Maggie Thrash spent every summer at Camp Bellflower, one of the oldest camps in the South, set deep in the mountains of Kentucky. Her graphic memoir, Honor Girl, takes readers to the summer of 2000, when 15-year-old Thrash fell in love with a female camp counselor named Erin. We spoke with Thrash about the magic of camp, what it's like to look back on your 15-year-old self and more.
Fans of Roz Chast’s cartoons in The New Yorker will not be surprised to learn that her parents were an unlikely couple: Her mother, Elizabeth, was a bossy perfectionist. Her father, George, was a sensitive man often gripped by anxiety.
In her first memoir, Can’t We Talk About Something More Pleasant?, Chast captures her parents’ long, painful decline and her struggle to deal with their descent—from their cluttered Brooklyn apartment to assisted living and eventually to hospice care.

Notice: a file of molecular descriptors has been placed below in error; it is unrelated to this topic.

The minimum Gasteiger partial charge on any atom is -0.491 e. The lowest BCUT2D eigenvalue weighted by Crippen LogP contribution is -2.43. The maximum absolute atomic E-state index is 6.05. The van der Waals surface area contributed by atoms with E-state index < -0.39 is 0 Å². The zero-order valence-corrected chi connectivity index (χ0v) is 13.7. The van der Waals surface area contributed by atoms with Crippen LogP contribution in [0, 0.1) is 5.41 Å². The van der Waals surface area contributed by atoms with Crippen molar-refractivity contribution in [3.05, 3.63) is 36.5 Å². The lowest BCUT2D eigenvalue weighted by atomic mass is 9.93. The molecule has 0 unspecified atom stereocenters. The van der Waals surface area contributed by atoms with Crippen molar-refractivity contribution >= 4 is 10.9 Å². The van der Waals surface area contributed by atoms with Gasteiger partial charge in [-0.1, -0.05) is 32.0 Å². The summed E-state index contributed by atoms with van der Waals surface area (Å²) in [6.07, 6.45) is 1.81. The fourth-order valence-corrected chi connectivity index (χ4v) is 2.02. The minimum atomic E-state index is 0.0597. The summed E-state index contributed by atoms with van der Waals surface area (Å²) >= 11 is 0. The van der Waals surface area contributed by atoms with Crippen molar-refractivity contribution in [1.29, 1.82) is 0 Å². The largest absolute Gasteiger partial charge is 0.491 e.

Reached at his home in Menden, in the southwest corner of the state, David Small says, “It’s a gray day in Michigan.” Gray seems appropriate for the conversation; somehow, discussing Stitches, Small’s grim, deeply affecting graphic memoir, in bright sunshine would feel wrong.The book describes Small’s gothic-horror...